Let’s say you come back to your law firm after a pleasurable vacation, and you are asked a rather straightforward question: “What happened to the money we gave you to pay our vendors and insurance companies?” Casually you think of the fake bank account you set up and the $737,000 in funds that you’ve diverted over the years. You thought this day might come, and yet you are without any prepared alibi. You lamely say that have no idea how that money ended up in your own private bank account, and you promise to look into the matter. If this scenario sounds familiar than you have a lot in common with 37-year-old Brian Mularski of Bayside who has been charged with two felony counts of theft for the embezzlement of nearly a million dollars from his employers, Eisenberg Riley & Zimmerman.
Perhaps it started subtly enough, with a single cashed check. Nobody seemed to notice. Why not start another? The facts, however, are clear. In January 2006, Mularski opened a bank account named Mularski Law Office, and by the end of the year had embezzled $179,000. One year and 85 checks later, he had snagged another 240,000 by the end of 2007 — but why stop there? In 2008, 70 checks had made him $291,847 richer, and by the end of 2009 he was up to a grand total of over $700,000.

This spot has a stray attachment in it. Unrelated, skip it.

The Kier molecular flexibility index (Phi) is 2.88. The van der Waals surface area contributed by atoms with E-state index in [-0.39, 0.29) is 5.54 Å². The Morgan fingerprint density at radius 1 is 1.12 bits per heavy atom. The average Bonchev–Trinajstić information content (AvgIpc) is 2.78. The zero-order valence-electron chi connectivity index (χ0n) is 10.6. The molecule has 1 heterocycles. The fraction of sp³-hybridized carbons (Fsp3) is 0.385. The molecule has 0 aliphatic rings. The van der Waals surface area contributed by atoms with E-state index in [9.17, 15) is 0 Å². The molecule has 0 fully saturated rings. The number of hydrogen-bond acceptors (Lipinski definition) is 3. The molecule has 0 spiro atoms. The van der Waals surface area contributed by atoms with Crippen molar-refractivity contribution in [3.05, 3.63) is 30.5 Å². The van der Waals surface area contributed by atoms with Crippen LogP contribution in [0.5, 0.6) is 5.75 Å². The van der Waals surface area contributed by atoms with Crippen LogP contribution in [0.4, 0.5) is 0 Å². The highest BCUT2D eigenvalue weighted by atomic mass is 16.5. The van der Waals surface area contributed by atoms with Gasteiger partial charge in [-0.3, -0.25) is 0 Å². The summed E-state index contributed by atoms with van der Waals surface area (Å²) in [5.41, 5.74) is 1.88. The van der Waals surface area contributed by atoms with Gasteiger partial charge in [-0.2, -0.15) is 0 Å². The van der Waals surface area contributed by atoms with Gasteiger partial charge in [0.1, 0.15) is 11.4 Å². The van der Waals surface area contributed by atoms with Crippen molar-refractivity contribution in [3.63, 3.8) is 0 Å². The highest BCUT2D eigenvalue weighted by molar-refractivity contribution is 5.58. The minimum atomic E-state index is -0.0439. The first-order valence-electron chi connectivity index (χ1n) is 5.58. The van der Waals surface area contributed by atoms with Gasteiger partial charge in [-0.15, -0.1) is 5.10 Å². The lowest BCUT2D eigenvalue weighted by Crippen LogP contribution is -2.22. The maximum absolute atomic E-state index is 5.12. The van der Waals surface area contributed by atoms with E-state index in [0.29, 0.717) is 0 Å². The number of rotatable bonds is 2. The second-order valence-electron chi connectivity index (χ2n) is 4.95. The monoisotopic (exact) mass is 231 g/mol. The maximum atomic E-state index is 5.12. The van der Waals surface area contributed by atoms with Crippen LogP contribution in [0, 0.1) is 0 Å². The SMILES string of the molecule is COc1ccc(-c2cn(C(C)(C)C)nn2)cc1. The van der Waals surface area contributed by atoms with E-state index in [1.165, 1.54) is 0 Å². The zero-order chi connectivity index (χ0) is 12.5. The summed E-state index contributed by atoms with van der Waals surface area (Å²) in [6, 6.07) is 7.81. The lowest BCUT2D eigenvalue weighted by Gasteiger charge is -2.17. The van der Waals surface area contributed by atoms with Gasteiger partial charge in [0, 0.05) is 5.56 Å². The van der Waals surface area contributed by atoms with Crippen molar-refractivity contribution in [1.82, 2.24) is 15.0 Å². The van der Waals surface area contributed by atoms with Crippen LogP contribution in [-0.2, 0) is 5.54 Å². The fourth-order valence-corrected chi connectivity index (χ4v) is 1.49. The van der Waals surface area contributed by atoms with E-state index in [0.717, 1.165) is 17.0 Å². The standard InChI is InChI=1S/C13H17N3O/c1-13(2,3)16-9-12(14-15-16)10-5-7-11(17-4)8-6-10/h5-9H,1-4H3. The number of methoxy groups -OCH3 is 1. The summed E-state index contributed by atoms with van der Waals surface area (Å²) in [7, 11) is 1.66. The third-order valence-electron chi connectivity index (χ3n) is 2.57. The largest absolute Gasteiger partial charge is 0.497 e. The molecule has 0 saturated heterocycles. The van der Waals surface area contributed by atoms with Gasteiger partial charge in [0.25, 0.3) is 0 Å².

For his part, he did repay $236,000 of the funds that “mysteriously” ended up in his bank account. Much of the money had already been spent on “various personal and business expenses not related to Eisenberg firm.” Nevertheless, he was charged for embezzlement, and risks up to 20 years in prison — ten years for each count. He is due in court on Thursday.
Mularski had already had his law license revoked in 2010 — unsurprisingly, Wisconsin’s Supreme Court had cited a series of ethical violations regarding his personal injury practice.